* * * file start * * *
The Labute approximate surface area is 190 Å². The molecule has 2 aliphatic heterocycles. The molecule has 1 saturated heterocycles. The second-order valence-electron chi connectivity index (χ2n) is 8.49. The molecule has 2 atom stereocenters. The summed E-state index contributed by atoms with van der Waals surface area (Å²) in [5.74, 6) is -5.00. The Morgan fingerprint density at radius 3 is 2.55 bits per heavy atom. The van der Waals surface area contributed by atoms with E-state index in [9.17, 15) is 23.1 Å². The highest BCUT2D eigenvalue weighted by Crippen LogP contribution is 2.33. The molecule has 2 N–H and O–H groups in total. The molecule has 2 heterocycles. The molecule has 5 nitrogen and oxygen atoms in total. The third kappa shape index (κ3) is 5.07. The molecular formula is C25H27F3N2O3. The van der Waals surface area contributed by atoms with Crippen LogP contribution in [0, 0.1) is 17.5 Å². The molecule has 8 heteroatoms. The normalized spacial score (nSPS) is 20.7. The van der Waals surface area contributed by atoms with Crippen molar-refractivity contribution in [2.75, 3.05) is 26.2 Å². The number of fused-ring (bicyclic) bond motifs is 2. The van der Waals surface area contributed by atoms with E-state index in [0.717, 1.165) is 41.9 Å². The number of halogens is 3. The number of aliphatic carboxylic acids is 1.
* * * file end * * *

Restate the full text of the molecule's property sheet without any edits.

The Labute approximate surface area is 190 Å². The molecule has 2 aliphatic heterocycles. The molecule has 1 saturated heterocycles. The second-order valence-electron chi connectivity index (χ2n) is 8.49. The molecule has 2 atom stereocenters. The summed E-state index contributed by atoms with van der Waals surface area (Å²) in [5.74, 6) is -5.00. The Morgan fingerprint density at radius 3 is 2.55 bits per heavy atom. The van der Waals surface area contributed by atoms with E-state index in [9.17, 15) is 23.1 Å². The highest BCUT2D eigenvalue weighted by Crippen LogP contribution is 2.33. The molecule has 2 N–H and O–H groups in total. The molecule has 2 heterocycles. The molecule has 5 nitrogen and oxygen atoms in total. The third kappa shape index (κ3) is 5.07. The molecular formula is C25H27F3N2O3. The van der Waals surface area contributed by atoms with Crippen LogP contribution in [0, 0.1) is 17.5 Å². The molecule has 8 heteroatoms. The normalized spacial score (nSPS) is 20.7. The van der Waals surface area contributed by atoms with Crippen molar-refractivity contribution in [2.75, 3.05) is 26.2 Å². The number of fused-ring (bicyclic) bond motifs is 2. The van der Waals surface area contributed by atoms with E-state index in [0.717, 1.165) is 41.9 Å². The number of halogens is 3. The number of aliphatic carboxylic acids is 1.